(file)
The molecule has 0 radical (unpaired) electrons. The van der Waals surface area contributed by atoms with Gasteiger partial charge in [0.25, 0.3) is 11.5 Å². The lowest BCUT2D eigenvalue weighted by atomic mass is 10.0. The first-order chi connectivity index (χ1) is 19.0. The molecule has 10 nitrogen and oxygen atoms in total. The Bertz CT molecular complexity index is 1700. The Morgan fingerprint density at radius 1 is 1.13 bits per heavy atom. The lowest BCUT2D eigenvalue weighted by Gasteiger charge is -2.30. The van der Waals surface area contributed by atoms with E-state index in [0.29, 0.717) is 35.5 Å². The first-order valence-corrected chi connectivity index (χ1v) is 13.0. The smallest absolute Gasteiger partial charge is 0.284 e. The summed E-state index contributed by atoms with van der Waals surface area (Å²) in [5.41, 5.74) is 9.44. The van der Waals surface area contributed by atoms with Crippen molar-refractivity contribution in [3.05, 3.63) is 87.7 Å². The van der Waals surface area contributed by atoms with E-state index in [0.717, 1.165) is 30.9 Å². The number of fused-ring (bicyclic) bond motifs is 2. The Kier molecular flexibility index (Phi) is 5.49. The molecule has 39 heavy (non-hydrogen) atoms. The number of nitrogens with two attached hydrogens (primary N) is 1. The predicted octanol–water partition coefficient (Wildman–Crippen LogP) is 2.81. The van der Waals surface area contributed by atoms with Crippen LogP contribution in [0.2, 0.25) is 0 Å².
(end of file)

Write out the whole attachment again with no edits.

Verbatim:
The molecule has 0 radical (unpaired) electrons. The van der Waals surface area contributed by atoms with Gasteiger partial charge in [0.25, 0.3) is 11.5 Å². The lowest BCUT2D eigenvalue weighted by atomic mass is 10.0. The first-order chi connectivity index (χ1) is 19.0. The molecule has 10 nitrogen and oxygen atoms in total. The Bertz CT molecular complexity index is 1700. The Morgan fingerprint density at radius 1 is 1.13 bits per heavy atom. The lowest BCUT2D eigenvalue weighted by Gasteiger charge is -2.30. The van der Waals surface area contributed by atoms with E-state index in [0.29, 0.717) is 35.5 Å². The first-order valence-corrected chi connectivity index (χ1v) is 13.0. The smallest absolute Gasteiger partial charge is 0.284 e. The summed E-state index contributed by atoms with van der Waals surface area (Å²) in [5.41, 5.74) is 9.44. The van der Waals surface area contributed by atoms with Crippen molar-refractivity contribution in [3.05, 3.63) is 87.7 Å². The van der Waals surface area contributed by atoms with E-state index in [0.717, 1.165) is 30.9 Å². The number of fused-ring (bicyclic) bond motifs is 2. The Kier molecular flexibility index (Phi) is 5.49. The molecule has 39 heavy (non-hydrogen) atoms. The number of nitrogens with two attached hydrogens (primary N) is 1. The predicted octanol–water partition coefficient (Wildman–Crippen LogP) is 2.81. The van der Waals surface area contributed by atoms with Crippen LogP contribution in [0.2, 0.25) is 0 Å².